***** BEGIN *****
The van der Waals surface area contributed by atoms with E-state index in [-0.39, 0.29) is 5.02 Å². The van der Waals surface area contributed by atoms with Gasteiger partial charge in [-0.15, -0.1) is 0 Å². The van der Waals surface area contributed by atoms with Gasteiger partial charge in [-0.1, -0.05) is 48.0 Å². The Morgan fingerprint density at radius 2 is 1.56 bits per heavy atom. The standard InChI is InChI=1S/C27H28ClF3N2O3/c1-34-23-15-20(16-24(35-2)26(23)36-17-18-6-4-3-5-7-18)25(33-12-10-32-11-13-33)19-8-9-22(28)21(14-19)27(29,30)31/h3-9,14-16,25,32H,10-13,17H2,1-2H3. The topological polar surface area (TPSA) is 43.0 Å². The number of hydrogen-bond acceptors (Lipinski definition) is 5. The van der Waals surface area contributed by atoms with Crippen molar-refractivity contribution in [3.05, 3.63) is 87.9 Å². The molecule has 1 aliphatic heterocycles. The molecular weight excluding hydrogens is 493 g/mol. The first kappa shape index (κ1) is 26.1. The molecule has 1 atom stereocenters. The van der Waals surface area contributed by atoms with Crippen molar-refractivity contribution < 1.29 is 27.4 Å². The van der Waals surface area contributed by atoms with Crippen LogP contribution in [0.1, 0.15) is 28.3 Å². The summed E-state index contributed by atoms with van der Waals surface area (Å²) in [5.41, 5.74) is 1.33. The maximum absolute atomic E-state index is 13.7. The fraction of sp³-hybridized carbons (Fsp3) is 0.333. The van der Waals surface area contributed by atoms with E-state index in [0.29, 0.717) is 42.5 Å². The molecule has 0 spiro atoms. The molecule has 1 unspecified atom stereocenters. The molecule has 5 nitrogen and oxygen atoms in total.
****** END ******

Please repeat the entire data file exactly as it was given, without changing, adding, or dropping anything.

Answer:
The van der Waals surface area contributed by atoms with E-state index in [-0.39, 0.29) is 5.02 Å². The van der Waals surface area contributed by atoms with Gasteiger partial charge in [-0.15, -0.1) is 0 Å². The van der Waals surface area contributed by atoms with Gasteiger partial charge in [-0.1, -0.05) is 48.0 Å². The Morgan fingerprint density at radius 2 is 1.56 bits per heavy atom. The standard InChI is InChI=1S/C27H28ClF3N2O3/c1-34-23-15-20(16-24(35-2)26(23)36-17-18-6-4-3-5-7-18)25(33-12-10-32-11-13-33)19-8-9-22(28)21(14-19)27(29,30)31/h3-9,14-16,25,32H,10-13,17H2,1-2H3. The topological polar surface area (TPSA) is 43.0 Å². The number of hydrogen-bond acceptors (Lipinski definition) is 5. The van der Waals surface area contributed by atoms with Crippen molar-refractivity contribution in [3.05, 3.63) is 87.9 Å². The molecule has 1 aliphatic heterocycles. The molecular weight excluding hydrogens is 493 g/mol. The first kappa shape index (κ1) is 26.1. The molecule has 1 atom stereocenters. The van der Waals surface area contributed by atoms with Crippen molar-refractivity contribution < 1.29 is 27.4 Å². The van der Waals surface area contributed by atoms with Crippen LogP contribution in [0.1, 0.15) is 28.3 Å². The summed E-state index contributed by atoms with van der Waals surface area (Å²) in [5.41, 5.74) is 1.33. The maximum absolute atomic E-state index is 13.7. The fraction of sp³-hybridized carbons (Fsp3) is 0.333. The van der Waals surface area contributed by atoms with E-state index in [0.29, 0.717) is 42.5 Å². The molecule has 0 spiro atoms. The molecule has 1 unspecified atom stereocenters. The molecule has 5 nitrogen and oxygen atoms in total.